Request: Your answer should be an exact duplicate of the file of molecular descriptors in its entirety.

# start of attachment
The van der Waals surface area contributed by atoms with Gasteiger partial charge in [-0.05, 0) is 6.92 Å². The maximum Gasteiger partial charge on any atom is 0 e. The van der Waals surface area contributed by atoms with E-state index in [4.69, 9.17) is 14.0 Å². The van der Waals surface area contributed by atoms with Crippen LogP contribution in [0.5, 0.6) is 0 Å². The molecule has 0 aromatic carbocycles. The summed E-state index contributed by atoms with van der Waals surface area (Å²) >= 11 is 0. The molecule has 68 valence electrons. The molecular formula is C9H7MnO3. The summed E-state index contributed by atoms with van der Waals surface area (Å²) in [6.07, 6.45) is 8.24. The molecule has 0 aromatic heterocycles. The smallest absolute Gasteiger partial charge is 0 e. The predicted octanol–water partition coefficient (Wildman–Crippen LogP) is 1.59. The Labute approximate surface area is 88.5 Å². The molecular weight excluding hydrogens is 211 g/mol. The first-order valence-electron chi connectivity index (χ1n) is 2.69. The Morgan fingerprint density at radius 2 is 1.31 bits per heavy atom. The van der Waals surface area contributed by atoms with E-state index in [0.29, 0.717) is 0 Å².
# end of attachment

The van der Waals surface area contributed by atoms with Gasteiger partial charge in [-0.05, 0) is 6.92 Å². The maximum Gasteiger partial charge on any atom is 0 e. The van der Waals surface area contributed by atoms with E-state index in [4.69, 9.17) is 14.0 Å². The van der Waals surface area contributed by atoms with Crippen LogP contribution in [0.5, 0.6) is 0 Å². The molecule has 0 aromatic carbocycles. The summed E-state index contributed by atoms with van der Waals surface area (Å²) >= 11 is 0. The molecule has 68 valence electrons. The molecular formula is C9H7MnO3. The summed E-state index contributed by atoms with van der Waals surface area (Å²) in [6.07, 6.45) is 8.24. The molecule has 0 aromatic heterocycles. The smallest absolute Gasteiger partial charge is 0 e. The predicted octanol–water partition coefficient (Wildman–Crippen LogP) is 1.59. The Labute approximate surface area is 88.5 Å². The molecular weight excluding hydrogens is 211 g/mol. The first-order valence-electron chi connectivity index (χ1n) is 2.69. The Morgan fingerprint density at radius 2 is 1.31 bits per heavy atom. The van der Waals surface area contributed by atoms with E-state index in [0.29, 0.717) is 0 Å².